In sixth grade, my principal brought various speakers in to inspire us to think about our future careers, what we wanted to contribute to society and why we should already be worried about the value of compound interest. The most compelling of the speakers was a man named Faustin Uzabakiliho, who spoke to us about his escape from the Rwandan genocide and his subsequent work as an evangelist. I’ll never forget him telling us that, most likely, the job we were going to have someday had not even been invented yet, and neither had the company we’d be working for. He encouraged us to dream big, generalize and never pass up an opportunity to serve. So, I took his advice. I joined the Army after high school and took a circuitous route through all manner of adventures and failures to what has been a very fulfilling four years at NLP. I’ve also dabbled in phlebotomy, private security for a royal family, gun sales and voice acting.

 

2. How (if so) has working for NLP impacted your life or changed your world perspective?

My pre-internet upbringing in the foothills of Los Angeles was far removed from a lot of the painful realities of how the American experience has not offered equal opportunity for everyone. But in 2019, we as a staff had the opportunity to travel to Montgomery, Alabama, to tour the Legacy Museum and The National Memorial for Peace and Justice (projects of the Equal Justice Initiative). My words can’t do the experience justice, but I think of that trip as the beginning of my reeducation. Every single day I think about that trip and what I learned. I now quietly seek out literature, creators and nonprofits that build on that experience, and I plan to take my daughter when she’s old enough to see it for her own eyes.

3. You served in Iraq as a Civil Affairs Sergeant with the U.S. Army during a surge in operations, and back home, as an assistant to senior White House officials. Have those experiences impacted how you approach your work at NLP and your life?

Well, I’m still very tired from those adventures, I’ll say that. But I’m also very fulfilled because working at NLP is a natural extension of working in public service. A couple years before joining NLP, my life was turned upside down overnight by a conspiracy theory. People online picked apart as much of my life as they could, including my military service and my time at the White House, concocting stories about me from the wildly fantastical to the truly dark and traitorous. They almost made me feel that my service was forfeited. I had to change my phone number and then my name, and there were regular attempts to steal my old identity. My family and I seriously considered moving, and my heartbeat would quicken when I would see an unexpected package on my stoop (and admittedly, this still happens). So, when I saw that NLP was hiring for my exact skill set, I jumped at the chance to join the fight for facts because I have been on the other side of misinformation, and I’ve seen how it can do permanent damage. Working at NLP gives me a sense that I’m helping prevent this from happening to others. As with my work in the Army and at the White House, doing the right thing or preventing the wrong thing from happening doesn’t usually make the headlines. That’s hard to remember every time we see a headline about the damage misinformation does, but there won’t be a headline for the chaos our work is preventing, nor for the lives I truly believe we are saving.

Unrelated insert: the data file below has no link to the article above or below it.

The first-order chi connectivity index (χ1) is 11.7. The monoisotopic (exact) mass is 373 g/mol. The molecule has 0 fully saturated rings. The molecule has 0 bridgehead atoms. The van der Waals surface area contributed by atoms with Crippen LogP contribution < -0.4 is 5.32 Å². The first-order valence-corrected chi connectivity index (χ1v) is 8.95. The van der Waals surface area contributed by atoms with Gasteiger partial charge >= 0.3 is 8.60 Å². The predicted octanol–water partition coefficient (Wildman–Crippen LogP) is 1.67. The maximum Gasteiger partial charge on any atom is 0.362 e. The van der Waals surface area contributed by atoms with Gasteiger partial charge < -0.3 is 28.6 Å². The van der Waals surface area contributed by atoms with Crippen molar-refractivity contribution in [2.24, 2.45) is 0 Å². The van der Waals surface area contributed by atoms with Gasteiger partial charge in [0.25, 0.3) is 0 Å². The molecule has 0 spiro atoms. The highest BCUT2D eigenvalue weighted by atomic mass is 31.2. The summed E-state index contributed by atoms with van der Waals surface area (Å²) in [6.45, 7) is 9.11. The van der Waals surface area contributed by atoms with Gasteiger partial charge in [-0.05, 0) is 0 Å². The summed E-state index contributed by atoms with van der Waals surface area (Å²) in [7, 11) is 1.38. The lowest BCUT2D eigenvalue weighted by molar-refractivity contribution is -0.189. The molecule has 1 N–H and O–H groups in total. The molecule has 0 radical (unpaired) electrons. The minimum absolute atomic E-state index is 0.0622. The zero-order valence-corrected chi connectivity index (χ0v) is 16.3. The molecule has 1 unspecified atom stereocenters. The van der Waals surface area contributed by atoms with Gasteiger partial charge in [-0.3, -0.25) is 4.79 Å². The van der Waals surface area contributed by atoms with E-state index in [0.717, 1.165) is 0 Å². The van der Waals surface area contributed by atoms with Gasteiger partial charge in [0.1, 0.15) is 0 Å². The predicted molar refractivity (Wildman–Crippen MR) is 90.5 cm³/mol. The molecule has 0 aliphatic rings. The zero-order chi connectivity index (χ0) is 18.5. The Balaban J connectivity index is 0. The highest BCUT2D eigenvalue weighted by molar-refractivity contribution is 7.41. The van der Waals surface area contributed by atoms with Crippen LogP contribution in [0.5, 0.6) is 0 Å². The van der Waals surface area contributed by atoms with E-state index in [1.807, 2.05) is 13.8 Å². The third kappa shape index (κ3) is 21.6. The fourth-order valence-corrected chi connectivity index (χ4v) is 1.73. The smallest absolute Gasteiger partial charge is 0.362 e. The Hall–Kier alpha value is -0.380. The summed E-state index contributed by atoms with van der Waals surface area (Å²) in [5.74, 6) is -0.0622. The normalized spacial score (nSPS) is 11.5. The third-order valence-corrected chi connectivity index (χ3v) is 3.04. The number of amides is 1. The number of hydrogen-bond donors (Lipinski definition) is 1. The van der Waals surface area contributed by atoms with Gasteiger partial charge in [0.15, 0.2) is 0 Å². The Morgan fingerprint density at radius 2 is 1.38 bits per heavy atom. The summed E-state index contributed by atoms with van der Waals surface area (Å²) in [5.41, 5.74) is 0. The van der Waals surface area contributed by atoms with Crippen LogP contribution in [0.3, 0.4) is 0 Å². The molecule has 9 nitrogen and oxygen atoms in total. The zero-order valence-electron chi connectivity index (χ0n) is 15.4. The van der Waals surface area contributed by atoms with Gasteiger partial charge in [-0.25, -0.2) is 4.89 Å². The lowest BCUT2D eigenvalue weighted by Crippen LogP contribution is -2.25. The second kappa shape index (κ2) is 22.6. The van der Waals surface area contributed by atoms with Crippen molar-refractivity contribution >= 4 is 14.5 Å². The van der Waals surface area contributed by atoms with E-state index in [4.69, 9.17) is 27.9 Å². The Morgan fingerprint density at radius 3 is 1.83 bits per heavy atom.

4. What is the most surprising thing you have learned or experienced since joining NLP?

My colleagues’ epic karaoke choices aside, I’d say it has been fascinating to watch NLP grow and walk the fine line between nonprofit and ed tech startup. I remember being very intrigued by that during the interview process. When I explain to friends and family what we do and what we offer, I love watching their faces light up. I think a lot of people still feel powerless in the face of misinformation and our work gives them real hope —even better than hope.  It gives them a way they can act.

5. What news literacy tip, tool or guidance do you most often use?

I am admittedly a compulsive reverse image searcher! I didn’t even know all the ways to do it quickly and easily until I saw our tutorial on it this past summer.

6. What did you miss most during the COVID-19 shutdowns?

At one point I would have said concerts and live music, but what I truly miss most is seeing my astoundingly brilliant colleagues in action and supporting their professional development presentations and NewsLitCamps when they come to D.C. I miss watching educators’ faces light up and hearing their audible gasps when they are taught a concept or tool to help them help their students navigate what many thought was a hopeless information wasteland. They leave our events empowered. I know they still do, but I miss seeing that and celebrating it together.